Our mentors are the backbone of our program. Seeing the positive impact these men are having on the boys is incredible. For many of the boys, this is the first positive male role model they’ve ever had.
VoW: Looking forward, what are your hopes for the future of For The Boys?
Sapp: Our plan is to grow our program to more communities in Kenya. We have a partnership model with which we come alongside an organization that is already up and running in the community, and they enroll their boys in our program. I love the aspect of collaboration with other organizations – especially organizations that are Kenyan run. Our long-term goal is to operate in other countries as well, including here in the United States.
VoW: As it’s graduation season, what words of advice do you have for graduate students graduating this summer?
Sapp: Find work that you connect deeply to – work that you believe in. And if you can’t find anyone doing the work you want to do, create what you wish existed.
And stay in touch with your professors! They can be your greatest professional resources and may even end up being friends that you cherish.
VoW: Finally, for our incoming students to the International Studies program, what did you wish you had known starting your MA? What did you appreciate about the program? Is there a takeaway that still serves you in your day-to-day endeavors?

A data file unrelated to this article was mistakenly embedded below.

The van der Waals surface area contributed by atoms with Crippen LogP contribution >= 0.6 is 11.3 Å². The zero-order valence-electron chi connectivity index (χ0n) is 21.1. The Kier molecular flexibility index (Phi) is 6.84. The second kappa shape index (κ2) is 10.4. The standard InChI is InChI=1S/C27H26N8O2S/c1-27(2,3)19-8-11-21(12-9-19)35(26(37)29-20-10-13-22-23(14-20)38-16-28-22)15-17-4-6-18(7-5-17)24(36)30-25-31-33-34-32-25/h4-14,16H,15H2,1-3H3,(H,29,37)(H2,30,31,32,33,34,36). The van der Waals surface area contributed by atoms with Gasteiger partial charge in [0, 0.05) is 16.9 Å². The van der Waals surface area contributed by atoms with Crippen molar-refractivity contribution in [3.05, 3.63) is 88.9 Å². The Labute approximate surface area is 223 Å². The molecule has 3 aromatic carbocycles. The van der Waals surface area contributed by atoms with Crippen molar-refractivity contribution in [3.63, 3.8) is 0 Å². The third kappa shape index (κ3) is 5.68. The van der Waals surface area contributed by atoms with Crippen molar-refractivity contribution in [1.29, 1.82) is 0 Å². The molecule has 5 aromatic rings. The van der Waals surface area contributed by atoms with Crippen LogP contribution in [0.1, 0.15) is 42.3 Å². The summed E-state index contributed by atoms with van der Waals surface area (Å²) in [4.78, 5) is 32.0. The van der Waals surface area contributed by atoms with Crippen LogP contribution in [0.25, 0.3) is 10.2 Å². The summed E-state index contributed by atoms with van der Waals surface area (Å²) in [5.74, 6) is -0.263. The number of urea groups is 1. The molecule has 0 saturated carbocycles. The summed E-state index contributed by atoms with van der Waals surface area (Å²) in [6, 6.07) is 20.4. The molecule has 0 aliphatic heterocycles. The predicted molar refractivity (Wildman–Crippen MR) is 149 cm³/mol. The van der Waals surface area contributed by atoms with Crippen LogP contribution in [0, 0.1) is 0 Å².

Sapp: I wish I had known how fast it was going to go by and how much I would miss it! I still talk to my cohort and we say things to each other like, “wouldn’t it be so great to be back in the classroom discussing what’s happening in the world right now?”
Classroom discussions in the MAIS program prepared me to be a more responsible citizen who is capable of civil discourse and holding multiple truths at the same time. It also sharpened my skills in discerning what is good and reliable information. That has served me really well in the current political climate.
I also really appreciated the opportunity to do my own field research. The process of creating a research model, conducting research, and taking the findings and turning them into a blueprint for a nonprofit has been the greatest, most challenging yet rewarding experience. Starting a nonprofit has been anything but easy, but I can say we’ve built something I truly believe in.
I came out of the MAIS program confident in my ability to ask thoughtful and important questions, to interrogate my own assumptions about the world around me, and to do real research. This program enriched my life in so many ways.